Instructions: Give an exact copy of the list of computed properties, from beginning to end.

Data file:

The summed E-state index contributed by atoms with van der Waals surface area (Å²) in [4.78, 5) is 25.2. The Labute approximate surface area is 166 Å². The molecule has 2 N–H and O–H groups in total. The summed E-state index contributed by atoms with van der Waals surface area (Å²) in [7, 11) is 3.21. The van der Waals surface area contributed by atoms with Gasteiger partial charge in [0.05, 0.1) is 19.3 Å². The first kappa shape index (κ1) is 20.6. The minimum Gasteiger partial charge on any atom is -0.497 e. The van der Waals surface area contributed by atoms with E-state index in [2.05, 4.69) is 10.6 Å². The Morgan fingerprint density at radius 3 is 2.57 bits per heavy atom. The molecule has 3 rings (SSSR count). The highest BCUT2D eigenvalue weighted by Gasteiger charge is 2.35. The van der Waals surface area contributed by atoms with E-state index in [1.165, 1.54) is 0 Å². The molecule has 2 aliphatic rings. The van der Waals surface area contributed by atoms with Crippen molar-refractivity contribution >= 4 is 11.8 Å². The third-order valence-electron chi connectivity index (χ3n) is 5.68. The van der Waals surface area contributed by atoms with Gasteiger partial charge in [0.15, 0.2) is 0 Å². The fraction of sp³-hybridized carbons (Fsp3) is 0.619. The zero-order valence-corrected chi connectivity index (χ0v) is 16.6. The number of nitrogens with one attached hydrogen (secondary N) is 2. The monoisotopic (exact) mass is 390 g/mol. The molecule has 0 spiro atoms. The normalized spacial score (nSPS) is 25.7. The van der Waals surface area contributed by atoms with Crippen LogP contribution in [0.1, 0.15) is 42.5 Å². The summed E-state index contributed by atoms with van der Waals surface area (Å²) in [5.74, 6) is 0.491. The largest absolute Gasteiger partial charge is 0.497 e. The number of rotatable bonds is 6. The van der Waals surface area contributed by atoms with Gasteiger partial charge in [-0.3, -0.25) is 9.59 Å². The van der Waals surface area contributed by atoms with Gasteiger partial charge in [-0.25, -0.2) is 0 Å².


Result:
The summed E-state index contributed by atoms with van der Waals surface area (Å²) in [4.78, 5) is 25.2. The Labute approximate surface area is 166 Å². The molecule has 2 N–H and O–H groups in total. The summed E-state index contributed by atoms with van der Waals surface area (Å²) in [7, 11) is 3.21. The van der Waals surface area contributed by atoms with Gasteiger partial charge in [0.05, 0.1) is 19.3 Å². The first kappa shape index (κ1) is 20.6. The minimum Gasteiger partial charge on any atom is -0.497 e. The van der Waals surface area contributed by atoms with E-state index in [2.05, 4.69) is 10.6 Å². The Morgan fingerprint density at radius 3 is 2.57 bits per heavy atom. The molecule has 3 rings (SSSR count). The highest BCUT2D eigenvalue weighted by Gasteiger charge is 2.35. The van der Waals surface area contributed by atoms with E-state index in [1.165, 1.54) is 0 Å². The molecule has 2 aliphatic rings. The van der Waals surface area contributed by atoms with Crippen molar-refractivity contribution >= 4 is 11.8 Å². The third-order valence-electron chi connectivity index (χ3n) is 5.68. The van der Waals surface area contributed by atoms with Gasteiger partial charge in [0.15, 0.2) is 0 Å². The fraction of sp³-hybridized carbons (Fsp3) is 0.619. The zero-order valence-corrected chi connectivity index (χ0v) is 16.6. The number of nitrogens with one attached hydrogen (secondary N) is 2. The monoisotopic (exact) mass is 390 g/mol. The molecule has 0 spiro atoms. The normalized spacial score (nSPS) is 25.7. The van der Waals surface area contributed by atoms with Crippen LogP contribution in [0.1, 0.15) is 42.5 Å². The summed E-state index contributed by atoms with van der Waals surface area (Å²) in [5.74, 6) is 0.491. The largest absolute Gasteiger partial charge is 0.497 e. The number of rotatable bonds is 6. The van der Waals surface area contributed by atoms with Gasteiger partial charge in [-0.3, -0.25) is 9.59 Å². The van der Waals surface area contributed by atoms with Gasteiger partial charge in [-0.25, -0.2) is 0 Å².